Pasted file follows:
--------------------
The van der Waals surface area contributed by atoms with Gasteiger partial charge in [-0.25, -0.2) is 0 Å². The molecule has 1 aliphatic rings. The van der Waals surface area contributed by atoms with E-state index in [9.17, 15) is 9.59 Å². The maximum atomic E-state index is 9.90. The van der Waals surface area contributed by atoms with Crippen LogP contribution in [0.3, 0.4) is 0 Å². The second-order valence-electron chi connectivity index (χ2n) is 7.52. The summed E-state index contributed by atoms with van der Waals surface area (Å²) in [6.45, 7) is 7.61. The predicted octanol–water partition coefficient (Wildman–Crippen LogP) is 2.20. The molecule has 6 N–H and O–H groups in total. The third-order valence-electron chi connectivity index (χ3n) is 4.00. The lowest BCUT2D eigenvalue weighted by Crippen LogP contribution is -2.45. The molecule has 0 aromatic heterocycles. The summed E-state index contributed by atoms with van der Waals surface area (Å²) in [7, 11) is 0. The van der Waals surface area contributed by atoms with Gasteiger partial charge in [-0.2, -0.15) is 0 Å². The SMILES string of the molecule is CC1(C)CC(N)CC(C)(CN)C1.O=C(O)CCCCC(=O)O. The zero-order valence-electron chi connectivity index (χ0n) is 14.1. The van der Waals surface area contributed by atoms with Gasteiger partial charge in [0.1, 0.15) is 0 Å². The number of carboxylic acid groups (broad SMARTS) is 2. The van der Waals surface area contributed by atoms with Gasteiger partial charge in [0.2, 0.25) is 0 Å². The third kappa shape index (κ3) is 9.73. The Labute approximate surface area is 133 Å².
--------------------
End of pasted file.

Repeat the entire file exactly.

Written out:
The van der Waals surface area contributed by atoms with Gasteiger partial charge in [-0.25, -0.2) is 0 Å². The molecule has 1 aliphatic rings. The van der Waals surface area contributed by atoms with E-state index in [9.17, 15) is 9.59 Å². The maximum atomic E-state index is 9.90. The van der Waals surface area contributed by atoms with Crippen LogP contribution in [0.3, 0.4) is 0 Å². The second-order valence-electron chi connectivity index (χ2n) is 7.52. The summed E-state index contributed by atoms with van der Waals surface area (Å²) in [6.45, 7) is 7.61. The predicted octanol–water partition coefficient (Wildman–Crippen LogP) is 2.20. The molecule has 6 N–H and O–H groups in total. The third-order valence-electron chi connectivity index (χ3n) is 4.00. The lowest BCUT2D eigenvalue weighted by Crippen LogP contribution is -2.45. The molecule has 0 aromatic heterocycles. The summed E-state index contributed by atoms with van der Waals surface area (Å²) in [7, 11) is 0. The van der Waals surface area contributed by atoms with Gasteiger partial charge in [-0.2, -0.15) is 0 Å². The SMILES string of the molecule is CC1(C)CC(N)CC(C)(CN)C1.O=C(O)CCCCC(=O)O. The zero-order valence-electron chi connectivity index (χ0n) is 14.1. The van der Waals surface area contributed by atoms with Gasteiger partial charge in [0.1, 0.15) is 0 Å². The number of carboxylic acid groups (broad SMARTS) is 2. The van der Waals surface area contributed by atoms with Gasteiger partial charge in [0.2, 0.25) is 0 Å². The third kappa shape index (κ3) is 9.73. The Labute approximate surface area is 133 Å².